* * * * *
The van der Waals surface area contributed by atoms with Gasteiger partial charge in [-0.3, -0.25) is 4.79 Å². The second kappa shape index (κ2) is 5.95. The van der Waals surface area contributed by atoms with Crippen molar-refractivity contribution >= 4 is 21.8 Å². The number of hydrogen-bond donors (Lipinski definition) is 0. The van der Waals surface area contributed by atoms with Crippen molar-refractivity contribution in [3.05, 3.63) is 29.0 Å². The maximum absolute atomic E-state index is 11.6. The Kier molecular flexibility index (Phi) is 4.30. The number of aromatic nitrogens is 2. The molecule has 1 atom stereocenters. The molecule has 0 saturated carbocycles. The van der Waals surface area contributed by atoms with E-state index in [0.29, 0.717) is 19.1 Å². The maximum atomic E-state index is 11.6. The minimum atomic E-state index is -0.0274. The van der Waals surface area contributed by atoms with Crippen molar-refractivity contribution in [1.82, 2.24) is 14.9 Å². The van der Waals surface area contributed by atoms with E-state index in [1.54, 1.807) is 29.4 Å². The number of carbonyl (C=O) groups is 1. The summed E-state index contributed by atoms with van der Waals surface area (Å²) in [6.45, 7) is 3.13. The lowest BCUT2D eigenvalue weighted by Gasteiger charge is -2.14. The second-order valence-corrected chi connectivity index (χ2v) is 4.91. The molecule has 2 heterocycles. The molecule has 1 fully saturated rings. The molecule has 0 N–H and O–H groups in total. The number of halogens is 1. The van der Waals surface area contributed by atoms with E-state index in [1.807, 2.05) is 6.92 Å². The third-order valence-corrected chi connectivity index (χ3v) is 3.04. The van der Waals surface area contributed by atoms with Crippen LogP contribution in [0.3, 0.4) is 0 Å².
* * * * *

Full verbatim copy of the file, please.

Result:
The van der Waals surface area contributed by atoms with Gasteiger partial charge in [-0.3, -0.25) is 4.79 Å². The second kappa shape index (κ2) is 5.95. The van der Waals surface area contributed by atoms with Crippen molar-refractivity contribution >= 4 is 21.8 Å². The number of hydrogen-bond donors (Lipinski definition) is 0. The van der Waals surface area contributed by atoms with Crippen molar-refractivity contribution in [3.05, 3.63) is 29.0 Å². The maximum absolute atomic E-state index is 11.6. The Kier molecular flexibility index (Phi) is 4.30. The number of aromatic nitrogens is 2. The molecule has 1 atom stereocenters. The molecule has 0 saturated carbocycles. The van der Waals surface area contributed by atoms with E-state index in [0.29, 0.717) is 19.1 Å². The maximum atomic E-state index is 11.6. The minimum atomic E-state index is -0.0274. The van der Waals surface area contributed by atoms with Crippen molar-refractivity contribution in [1.82, 2.24) is 14.9 Å². The van der Waals surface area contributed by atoms with E-state index in [1.54, 1.807) is 29.4 Å². The number of carbonyl (C=O) groups is 1. The summed E-state index contributed by atoms with van der Waals surface area (Å²) in [6.45, 7) is 3.13. The lowest BCUT2D eigenvalue weighted by Gasteiger charge is -2.14. The second-order valence-corrected chi connectivity index (χ2v) is 4.91. The molecule has 2 heterocycles. The molecule has 1 fully saturated rings. The molecule has 0 N–H and O–H groups in total. The number of halogens is 1. The van der Waals surface area contributed by atoms with E-state index in [1.807, 2.05) is 6.92 Å². The third-order valence-corrected chi connectivity index (χ3v) is 3.04. The van der Waals surface area contributed by atoms with Crippen LogP contribution in [0.3, 0.4) is 0 Å².